How Younger Consumers Are Shopping for Fashion


In this report Drapers took an in-depth look at the Gen Z and Millennials groups. How they feel about the fashion industry and where are the opportunities for brands designing and making clothes for these groups?

One thing is clear, and that is the emergence of a more values-led, purpose-driven approach to fashion. Younger shoppers may not want to or are not yet able to pay more for ethically made items, but that doesn’t mean they don’t want them. In addition, the digital and multichannel shifts of the past two decades are not over yet. There is still plenty of work to do to meet those expectations.  (…)

Environmental sustainability is important to these shoppers. More than three-quarters (76.7%) say it is either very or quite important. This is pretty consistent for every age range, although slightly more men rate it as very important (39.6%) than women (32.8%). 

Nearly half of the respondents say they have at some point decided against a purchase because of a brand’s lack of sustainability efforts. Retailers often report that customers do not appear to be willing to pay more for more ethically produced items, which makes it challenging to build a business case internally for investment in sustainable practices.

However, this suggests brands are losing sales to other, more sustainably driven retailers, which is a trend that will not be immediately visible in sales figures. The evidence was strongest among the 18-to-24-year-olds, of whom 55% say they had abandoned purchases. Men are also more likely to fail to complete purchases than women (54% versus 44%). There are also regional variations in how shoppers are approaching sustainability, with shoppers in the South East and London more likely to rate it as important. In London, 63% of shoppers reported having abandoned a purchase.

While there may well be a gap between what people say they are doing, and what they are actually doing, this is nonetheless a trend to take seriously. The fact it is not always showing in sales figures yet could relate partly to the fact that shopping ethically and sustainably takes a significant amount of work and research on the part of the consumer. With comparatively few sustainable options available, it is also still hard for a customer to make sure their purchasing behaviour reflects their values – they may still be shopping unsustainably because choice is limited. Plus, retailers have an uphill battle when it comes to communicating their efforts. Few customers will know, for instance, that Primark’s jeans are among the most sustainable available on the high street, and H&M is often accused of greenwashing, despite a 20 year effort to improve its sustainability credentials that significantly pre-dates the topic’s current fashionable status. In addition, sustainability is not easy for retailers – it is a labyrinthine project that takes years to build expertise in, and is expensive to develop properly.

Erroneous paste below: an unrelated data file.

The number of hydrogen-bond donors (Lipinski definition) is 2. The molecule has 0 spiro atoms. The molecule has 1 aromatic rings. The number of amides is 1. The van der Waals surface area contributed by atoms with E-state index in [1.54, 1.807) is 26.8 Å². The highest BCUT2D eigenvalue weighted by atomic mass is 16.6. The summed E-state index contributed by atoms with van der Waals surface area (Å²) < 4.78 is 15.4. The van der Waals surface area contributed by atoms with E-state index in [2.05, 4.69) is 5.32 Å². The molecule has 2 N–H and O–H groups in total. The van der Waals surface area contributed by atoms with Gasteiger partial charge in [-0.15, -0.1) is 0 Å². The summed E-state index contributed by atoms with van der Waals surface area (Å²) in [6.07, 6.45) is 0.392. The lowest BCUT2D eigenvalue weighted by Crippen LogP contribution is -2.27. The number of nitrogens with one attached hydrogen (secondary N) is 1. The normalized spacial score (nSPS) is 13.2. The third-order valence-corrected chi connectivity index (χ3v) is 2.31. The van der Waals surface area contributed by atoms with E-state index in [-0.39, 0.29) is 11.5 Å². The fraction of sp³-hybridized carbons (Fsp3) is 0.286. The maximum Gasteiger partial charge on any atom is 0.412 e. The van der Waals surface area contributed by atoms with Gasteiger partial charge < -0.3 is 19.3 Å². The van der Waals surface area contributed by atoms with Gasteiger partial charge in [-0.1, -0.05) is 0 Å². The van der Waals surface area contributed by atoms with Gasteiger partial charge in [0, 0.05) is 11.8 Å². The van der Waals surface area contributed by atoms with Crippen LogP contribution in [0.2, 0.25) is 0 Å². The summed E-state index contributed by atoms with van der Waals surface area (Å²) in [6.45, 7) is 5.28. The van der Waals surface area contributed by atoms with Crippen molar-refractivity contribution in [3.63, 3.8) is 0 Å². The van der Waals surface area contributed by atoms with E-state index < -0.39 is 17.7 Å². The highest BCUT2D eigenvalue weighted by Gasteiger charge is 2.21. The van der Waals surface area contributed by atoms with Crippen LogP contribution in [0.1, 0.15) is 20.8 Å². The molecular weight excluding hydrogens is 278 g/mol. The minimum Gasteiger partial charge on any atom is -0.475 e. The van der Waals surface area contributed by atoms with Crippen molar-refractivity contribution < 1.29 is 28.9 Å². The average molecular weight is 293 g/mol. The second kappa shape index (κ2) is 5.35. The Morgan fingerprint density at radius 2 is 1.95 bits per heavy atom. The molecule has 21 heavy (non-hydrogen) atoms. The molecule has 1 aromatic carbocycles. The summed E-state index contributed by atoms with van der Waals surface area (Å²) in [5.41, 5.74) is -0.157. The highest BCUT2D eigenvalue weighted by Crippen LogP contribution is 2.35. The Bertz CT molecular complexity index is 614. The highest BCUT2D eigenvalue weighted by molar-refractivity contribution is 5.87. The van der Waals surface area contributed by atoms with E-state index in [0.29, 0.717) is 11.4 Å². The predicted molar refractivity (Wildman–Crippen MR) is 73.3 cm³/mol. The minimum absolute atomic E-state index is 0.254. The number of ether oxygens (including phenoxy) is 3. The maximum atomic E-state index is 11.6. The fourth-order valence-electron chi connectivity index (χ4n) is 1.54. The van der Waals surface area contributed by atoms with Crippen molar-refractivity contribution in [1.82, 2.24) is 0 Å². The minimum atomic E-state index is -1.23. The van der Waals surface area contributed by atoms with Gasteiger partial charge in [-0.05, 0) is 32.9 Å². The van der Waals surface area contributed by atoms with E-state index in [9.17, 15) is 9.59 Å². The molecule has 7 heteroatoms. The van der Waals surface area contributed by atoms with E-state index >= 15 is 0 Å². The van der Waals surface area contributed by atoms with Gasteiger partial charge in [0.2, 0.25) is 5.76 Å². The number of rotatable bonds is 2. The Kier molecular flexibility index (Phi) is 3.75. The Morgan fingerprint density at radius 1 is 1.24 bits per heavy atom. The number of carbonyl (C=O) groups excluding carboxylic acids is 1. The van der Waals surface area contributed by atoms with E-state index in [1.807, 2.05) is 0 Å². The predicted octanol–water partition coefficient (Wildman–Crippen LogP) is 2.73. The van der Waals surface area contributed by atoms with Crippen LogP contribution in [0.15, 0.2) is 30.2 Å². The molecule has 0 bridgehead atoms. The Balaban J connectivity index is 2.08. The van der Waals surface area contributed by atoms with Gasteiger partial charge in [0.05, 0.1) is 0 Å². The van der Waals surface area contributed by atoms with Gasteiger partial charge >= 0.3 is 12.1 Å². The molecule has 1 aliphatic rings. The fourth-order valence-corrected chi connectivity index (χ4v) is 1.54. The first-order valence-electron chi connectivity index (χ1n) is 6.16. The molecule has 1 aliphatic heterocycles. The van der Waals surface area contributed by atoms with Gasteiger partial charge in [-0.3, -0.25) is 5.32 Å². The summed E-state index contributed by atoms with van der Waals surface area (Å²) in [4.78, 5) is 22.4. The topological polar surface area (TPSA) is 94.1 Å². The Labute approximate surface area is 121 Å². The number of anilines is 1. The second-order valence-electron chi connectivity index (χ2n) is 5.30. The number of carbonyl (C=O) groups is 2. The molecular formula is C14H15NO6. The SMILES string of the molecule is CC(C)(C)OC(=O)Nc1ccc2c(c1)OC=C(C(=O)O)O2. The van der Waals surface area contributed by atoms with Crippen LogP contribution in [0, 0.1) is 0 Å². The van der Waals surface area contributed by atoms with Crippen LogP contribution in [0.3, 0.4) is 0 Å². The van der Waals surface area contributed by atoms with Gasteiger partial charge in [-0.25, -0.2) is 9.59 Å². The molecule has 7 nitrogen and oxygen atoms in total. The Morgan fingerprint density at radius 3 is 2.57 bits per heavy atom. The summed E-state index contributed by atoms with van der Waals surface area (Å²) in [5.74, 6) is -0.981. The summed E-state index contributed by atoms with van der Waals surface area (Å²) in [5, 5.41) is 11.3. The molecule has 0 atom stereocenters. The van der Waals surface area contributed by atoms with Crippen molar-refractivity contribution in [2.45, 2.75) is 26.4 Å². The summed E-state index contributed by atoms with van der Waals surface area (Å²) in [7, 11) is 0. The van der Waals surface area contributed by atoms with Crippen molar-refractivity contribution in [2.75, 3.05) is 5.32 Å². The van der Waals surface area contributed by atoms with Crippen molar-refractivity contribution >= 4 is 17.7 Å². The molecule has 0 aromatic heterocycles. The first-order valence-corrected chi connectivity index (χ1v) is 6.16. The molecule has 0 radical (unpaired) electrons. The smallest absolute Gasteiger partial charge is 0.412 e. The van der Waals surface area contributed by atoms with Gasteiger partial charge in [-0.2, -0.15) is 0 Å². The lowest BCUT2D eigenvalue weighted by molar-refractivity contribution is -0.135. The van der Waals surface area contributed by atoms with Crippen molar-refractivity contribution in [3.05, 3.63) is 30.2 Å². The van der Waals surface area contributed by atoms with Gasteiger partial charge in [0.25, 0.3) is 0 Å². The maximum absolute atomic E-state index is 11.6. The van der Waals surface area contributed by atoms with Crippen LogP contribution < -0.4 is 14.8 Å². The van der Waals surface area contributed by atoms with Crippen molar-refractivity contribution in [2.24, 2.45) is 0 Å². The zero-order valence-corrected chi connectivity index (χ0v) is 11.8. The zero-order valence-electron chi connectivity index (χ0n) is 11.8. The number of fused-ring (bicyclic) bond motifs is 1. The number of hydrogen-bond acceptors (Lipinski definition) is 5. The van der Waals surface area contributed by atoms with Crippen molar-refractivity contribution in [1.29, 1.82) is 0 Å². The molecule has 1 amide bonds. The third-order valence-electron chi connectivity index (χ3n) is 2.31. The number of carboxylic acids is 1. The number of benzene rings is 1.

Shoppers’ interest in sustainability is a trend that is backed up by search data. Over the last five years Google searches for the term “sustainable fashion” have been on a steady upward trend worldwide, with the biggest rises occuring in Australia, the UK, Hong Kong, Denmark and Singapore. Searches for the term “sustainable fashion brands” in the UK have rocketed by 450% since January 2016. Retailers such as US brands Everlane and Reformation are popular related terms, and both have experienced large rises in search volumes over a similar period.

However, while consumer interest in sustainable fashion is increasing, the retailers leading the way are not necessarily being driven by consumer demand. 

Giorgina Waltier, sustainability manager at H&M UK and IE, says: “While it is truly brilliant that sustainability awareness has increased so significantly with consumers over the last couple of years, our commitment to and communication around sustainability is not consumer led.”

“We started talking to our customers about sustainable materials back in 2011 when we launched our H&M Conscious line, about the importance of recycling clothes in 2013, when we launched our global in-store garment-recycling scheme, and about supply-chain transparency in 2013 when we were one of the first brands to publicly share our supplier list.”

“So, communicating to customers about the importance of sustainability is not new for us. What is new is the increase in appetite for this information, and what we are still yet to master is a balance in the level and detail of information that we share with the consumer.” (…)


Gen Z and Millennials

Produced by Rebecca Thomson
Contributor Kirsty McGregor
Sub editing by Samantha Warrington
Account manager Johnnie Norton
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